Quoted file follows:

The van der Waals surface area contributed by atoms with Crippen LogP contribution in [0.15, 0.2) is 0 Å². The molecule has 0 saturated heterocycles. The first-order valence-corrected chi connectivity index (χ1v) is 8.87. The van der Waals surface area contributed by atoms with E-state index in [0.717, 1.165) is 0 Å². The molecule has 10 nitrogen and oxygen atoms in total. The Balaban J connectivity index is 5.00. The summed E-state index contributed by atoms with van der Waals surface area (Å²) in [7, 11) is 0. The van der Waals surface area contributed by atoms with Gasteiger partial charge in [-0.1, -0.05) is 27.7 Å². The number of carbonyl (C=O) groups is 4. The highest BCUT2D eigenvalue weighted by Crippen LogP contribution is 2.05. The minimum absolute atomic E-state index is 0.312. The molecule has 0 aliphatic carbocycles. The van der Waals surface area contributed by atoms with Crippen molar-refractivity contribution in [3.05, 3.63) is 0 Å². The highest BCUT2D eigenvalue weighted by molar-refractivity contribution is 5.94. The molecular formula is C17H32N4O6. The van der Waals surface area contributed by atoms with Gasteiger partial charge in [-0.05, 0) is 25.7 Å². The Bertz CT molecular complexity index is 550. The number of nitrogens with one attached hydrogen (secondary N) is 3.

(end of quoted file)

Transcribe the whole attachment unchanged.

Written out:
The van der Waals surface area contributed by atoms with Crippen LogP contribution in [0.15, 0.2) is 0 Å². The molecule has 0 saturated heterocycles. The first-order valence-corrected chi connectivity index (χ1v) is 8.87. The van der Waals surface area contributed by atoms with E-state index in [0.717, 1.165) is 0 Å². The molecule has 10 nitrogen and oxygen atoms in total. The Balaban J connectivity index is 5.00. The summed E-state index contributed by atoms with van der Waals surface area (Å²) in [7, 11) is 0. The van der Waals surface area contributed by atoms with Gasteiger partial charge in [-0.1, -0.05) is 27.7 Å². The number of carbonyl (C=O) groups is 4. The highest BCUT2D eigenvalue weighted by Crippen LogP contribution is 2.05. The minimum absolute atomic E-state index is 0.312. The molecule has 0 aliphatic carbocycles. The van der Waals surface area contributed by atoms with Crippen molar-refractivity contribution in [3.05, 3.63) is 0 Å². The highest BCUT2D eigenvalue weighted by molar-refractivity contribution is 5.94. The molecular formula is C17H32N4O6. The van der Waals surface area contributed by atoms with Gasteiger partial charge in [-0.05, 0) is 25.7 Å². The Bertz CT molecular complexity index is 550. The number of nitrogens with one attached hydrogen (secondary N) is 3.